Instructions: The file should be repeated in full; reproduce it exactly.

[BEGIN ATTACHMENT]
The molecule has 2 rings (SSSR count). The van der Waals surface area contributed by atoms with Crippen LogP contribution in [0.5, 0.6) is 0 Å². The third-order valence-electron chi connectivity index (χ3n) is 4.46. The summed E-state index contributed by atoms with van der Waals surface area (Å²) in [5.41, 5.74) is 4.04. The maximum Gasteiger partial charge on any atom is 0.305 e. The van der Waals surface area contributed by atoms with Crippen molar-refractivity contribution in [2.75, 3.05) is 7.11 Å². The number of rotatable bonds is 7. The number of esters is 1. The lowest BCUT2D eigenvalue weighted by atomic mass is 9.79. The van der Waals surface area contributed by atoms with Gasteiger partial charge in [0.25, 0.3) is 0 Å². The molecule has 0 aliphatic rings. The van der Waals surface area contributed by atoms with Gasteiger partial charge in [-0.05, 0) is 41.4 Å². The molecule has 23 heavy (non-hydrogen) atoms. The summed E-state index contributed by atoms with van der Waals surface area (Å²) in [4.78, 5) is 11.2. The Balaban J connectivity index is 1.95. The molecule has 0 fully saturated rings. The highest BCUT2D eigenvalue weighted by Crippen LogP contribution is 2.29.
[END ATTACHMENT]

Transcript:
The molecule has 2 rings (SSSR count). The van der Waals surface area contributed by atoms with Crippen LogP contribution in [0.5, 0.6) is 0 Å². The third-order valence-electron chi connectivity index (χ3n) is 4.46. The summed E-state index contributed by atoms with van der Waals surface area (Å²) in [5.41, 5.74) is 4.04. The maximum Gasteiger partial charge on any atom is 0.305 e. The van der Waals surface area contributed by atoms with Crippen molar-refractivity contribution in [2.75, 3.05) is 7.11 Å². The number of rotatable bonds is 7. The number of esters is 1. The lowest BCUT2D eigenvalue weighted by atomic mass is 9.79. The van der Waals surface area contributed by atoms with Gasteiger partial charge in [0.25, 0.3) is 0 Å². The molecule has 0 aliphatic rings. The van der Waals surface area contributed by atoms with Gasteiger partial charge in [-0.05, 0) is 41.4 Å². The molecule has 23 heavy (non-hydrogen) atoms. The summed E-state index contributed by atoms with van der Waals surface area (Å²) in [4.78, 5) is 11.2. The Balaban J connectivity index is 1.95. The molecule has 0 fully saturated rings. The highest BCUT2D eigenvalue weighted by Crippen LogP contribution is 2.29.